As far as usage goes, this is a standard button top 21700. It has some additional features, which I’ll cover below. This is the same cell that’s used in the other Cyansky 21700 cell lights. My flat top 21700’s don’t work in the K3!
That said, a button top 18650 will work in a pinch, but it’s loose inside there. It’s the button that’s important here. Button top cells will work. Flat-top cells will not work.
The cell fits into the K3 in the usual way – positive terminal toward the head.
Here are a couple of runtimes. There’s a big stepdown at around 1.5 minutes, but then the light holds around 900 lumens for over an hour.
Output on high is flat for over two hours, at around 750 lumens.
In the runtime graphs above, and on bench power, I did not observe low voltage protection. This is sort of to be expected with a tactical flashlight. The light steps down to “very low output” at around 2.6V and then finally shuts off (ish) at 2.5V.
As stated, the cell has some other features too. There’s built-in USB-C charging, by way of a USB-C port on the positive terminal end.
Another feature is a little indicating LED right in the positive terminal of the 21700. When charging, this indicator is red. When charging is complete, the indicator is green. Otherwise, the indicator is not on at all.
An appropriate cable is included – USB to USB-C.
Charging proceeds at a fairly slow 1.5A or so, which is well under 0.5C for this 5000mAh cell. Time required is around 3 hours, and the terminal voltage seems to be consistently 4.19V, a very good termination voltage.
Modes and Currents
|Mode||Mode Claimed Output (lm)||Claimed Runtime||Measured Lumens||Tailcap Amps|
Pulse Width Modulation
No real PWM on any mode. Low shows some squiggles, which I don’t believe is PWM.
For reference, here’s a baseline shot, with all the room lights off and almost nothing hitting the sensor. Also, here’s the light with the worst PWM I could find. I’m adding multiple timescales, so it’ll be easier to compare to the test light. Unfortunately, the PWM on this light is so bad that it doesn’t even work with my normal scale, with is 50 microseconds (50us). 10ms. 5ms. 2ms. 1ms. 0.5ms. 0.2ms. In a display faster than 0.2ms or so, the on/off cycle is more than one screen, so it’d just (very incorrectly) look like a flat line. I wrote more about this Ultrafire WF-602C flashlight and explained a little about PWM too.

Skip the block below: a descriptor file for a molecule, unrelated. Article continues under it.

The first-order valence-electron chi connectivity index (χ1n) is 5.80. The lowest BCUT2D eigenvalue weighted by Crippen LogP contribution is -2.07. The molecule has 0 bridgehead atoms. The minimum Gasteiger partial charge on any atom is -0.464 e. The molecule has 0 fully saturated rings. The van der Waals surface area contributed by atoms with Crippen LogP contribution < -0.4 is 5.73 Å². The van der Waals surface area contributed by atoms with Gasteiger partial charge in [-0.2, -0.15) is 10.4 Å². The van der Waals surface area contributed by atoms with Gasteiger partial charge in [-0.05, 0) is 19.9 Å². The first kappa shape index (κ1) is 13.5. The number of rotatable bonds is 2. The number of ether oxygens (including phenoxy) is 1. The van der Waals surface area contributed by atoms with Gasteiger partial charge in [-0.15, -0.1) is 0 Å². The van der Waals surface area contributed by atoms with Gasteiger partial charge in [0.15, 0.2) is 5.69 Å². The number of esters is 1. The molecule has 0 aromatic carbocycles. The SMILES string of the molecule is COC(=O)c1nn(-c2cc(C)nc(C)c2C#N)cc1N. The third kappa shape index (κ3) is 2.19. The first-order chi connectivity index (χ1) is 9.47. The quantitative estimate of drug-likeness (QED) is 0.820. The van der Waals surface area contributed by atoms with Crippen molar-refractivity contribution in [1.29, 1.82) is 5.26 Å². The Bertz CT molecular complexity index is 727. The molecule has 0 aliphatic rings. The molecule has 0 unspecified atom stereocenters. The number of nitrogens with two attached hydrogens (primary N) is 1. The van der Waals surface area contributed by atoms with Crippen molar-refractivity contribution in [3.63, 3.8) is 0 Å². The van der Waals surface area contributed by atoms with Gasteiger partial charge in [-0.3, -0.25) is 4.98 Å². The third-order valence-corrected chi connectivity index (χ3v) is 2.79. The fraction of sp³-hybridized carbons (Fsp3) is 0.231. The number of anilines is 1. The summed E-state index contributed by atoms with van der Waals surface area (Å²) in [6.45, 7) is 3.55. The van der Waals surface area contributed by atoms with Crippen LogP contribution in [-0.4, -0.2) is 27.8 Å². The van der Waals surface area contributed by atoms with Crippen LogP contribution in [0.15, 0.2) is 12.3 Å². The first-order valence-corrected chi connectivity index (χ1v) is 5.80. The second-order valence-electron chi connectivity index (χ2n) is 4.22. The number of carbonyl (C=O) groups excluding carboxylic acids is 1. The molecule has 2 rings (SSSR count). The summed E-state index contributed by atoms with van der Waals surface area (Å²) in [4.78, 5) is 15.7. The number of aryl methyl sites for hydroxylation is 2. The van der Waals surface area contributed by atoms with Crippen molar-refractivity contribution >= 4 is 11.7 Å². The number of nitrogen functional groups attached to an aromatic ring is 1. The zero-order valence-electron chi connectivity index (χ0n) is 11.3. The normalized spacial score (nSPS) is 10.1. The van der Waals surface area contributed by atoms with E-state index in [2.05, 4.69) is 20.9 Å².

User Interface and Operation
Two switches are used for control of the Cyansky K3 Tactical flashlight. First is the mechanical tail clicky. It’s a forward clicky, which allows momentary actuation. This switch also serves as a mechanical lockout to prevent any parasitic drain on the cell
The switch cover is big but the switch itself is normal-sized. It’s not terribly thick, so you can feel the actual switch underneath. The clicky is very clicky and the action is low.
The second option for operation is the e-switch on the side near the head. This switch is metal(ish?) and very proud. Also, it doesn’t compete with anything else, so it’s very easy to find without looking. Notably this switch (cover) is improved from lights like the H3, which is otherwise a very similar flashlight.
The user interface is not complicated.
Here’s a UI table!
|Off||Click Tail Switch (TS)||On (last used mode, except strobe)|
|Off||Click Side Switch (SS)||No action|
|On||Click SS||Mode advance L>M>H>T|
|Strobe||Click SS||Return to the previous mode|
For this being billed as a tactical flashlight (and also “looking like one”), it’s surprising that there’s no easy or direct access to turbo or strobe.
LED and Beam
The emitter is a Luminus SFT-40-W. A smooth deep reflector is used here.
The bezel is crenelated, so light will shine out when headstanding (and on).
Again, Cyansky bills this bezel as zirconium, but I suspect it’s just those three-strike points that are zirconium. They aren’t sharp; these are tiny spheres.
These beamshots are always with the following settings: f8, ISO100, 0.3s shutter, and manual 5000K exposure.
Tint vs BLF-348 (KillzoneFlashlights.com 219b version) (affiliate link)
I keep the test flashlight on the left, and the BLF-348 reference flashlight on the right.
I compare everything to the KillzoneFlashlights.com 219b BLF-348 because it’s inexpensive and has the best tint!
What I like
- Great output
- Great throw
- Simple user interface
- Brand UI consistency
- Excellent build quality
- Cell is included
- No PWM
What I don’t like
- Cool white
- No direct access to strobe or turbo
- Cost is a little high for a new-ish brand
- This light was provided by Cyansky for review. I was not paid to write this review.